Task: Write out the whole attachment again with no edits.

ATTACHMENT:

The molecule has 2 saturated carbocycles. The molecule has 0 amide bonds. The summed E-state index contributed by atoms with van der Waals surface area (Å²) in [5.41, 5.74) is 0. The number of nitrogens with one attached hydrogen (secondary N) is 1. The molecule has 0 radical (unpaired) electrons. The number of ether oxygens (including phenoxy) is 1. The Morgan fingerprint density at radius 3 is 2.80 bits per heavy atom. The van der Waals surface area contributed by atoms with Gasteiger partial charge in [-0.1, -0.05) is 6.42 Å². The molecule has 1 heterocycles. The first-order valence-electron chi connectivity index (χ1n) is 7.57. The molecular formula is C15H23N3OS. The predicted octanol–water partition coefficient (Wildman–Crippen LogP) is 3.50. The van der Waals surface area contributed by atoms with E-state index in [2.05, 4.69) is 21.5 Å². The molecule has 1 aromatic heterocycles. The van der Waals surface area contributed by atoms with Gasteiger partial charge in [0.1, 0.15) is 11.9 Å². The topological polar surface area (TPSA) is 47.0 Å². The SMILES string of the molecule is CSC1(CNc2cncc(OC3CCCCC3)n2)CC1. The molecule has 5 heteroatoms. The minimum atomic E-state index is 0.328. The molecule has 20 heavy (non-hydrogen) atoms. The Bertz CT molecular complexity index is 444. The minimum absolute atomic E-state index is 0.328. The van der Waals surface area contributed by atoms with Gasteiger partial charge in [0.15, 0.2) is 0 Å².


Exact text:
The molecule has 2 saturated carbocycles. The molecule has 0 amide bonds. The summed E-state index contributed by atoms with van der Waals surface area (Å²) in [5.41, 5.74) is 0. The number of nitrogens with one attached hydrogen (secondary N) is 1. The molecule has 0 radical (unpaired) electrons. The number of ether oxygens (including phenoxy) is 1. The Morgan fingerprint density at radius 3 is 2.80 bits per heavy atom. The van der Waals surface area contributed by atoms with Gasteiger partial charge in [-0.1, -0.05) is 6.42 Å². The molecule has 1 heterocycles. The first-order valence-electron chi connectivity index (χ1n) is 7.57. The molecular formula is C15H23N3OS. The predicted octanol–water partition coefficient (Wildman–Crippen LogP) is 3.50. The van der Waals surface area contributed by atoms with E-state index in [2.05, 4.69) is 21.5 Å². The molecule has 1 aromatic heterocycles. The van der Waals surface area contributed by atoms with Gasteiger partial charge in [0.1, 0.15) is 11.9 Å². The topological polar surface area (TPSA) is 47.0 Å². The SMILES string of the molecule is CSC1(CNc2cncc(OC3CCCCC3)n2)CC1. The molecule has 5 heteroatoms. The minimum atomic E-state index is 0.328. The molecule has 20 heavy (non-hydrogen) atoms. The Bertz CT molecular complexity index is 444. The minimum absolute atomic E-state index is 0.328. The van der Waals surface area contributed by atoms with Gasteiger partial charge in [0.15, 0.2) is 0 Å².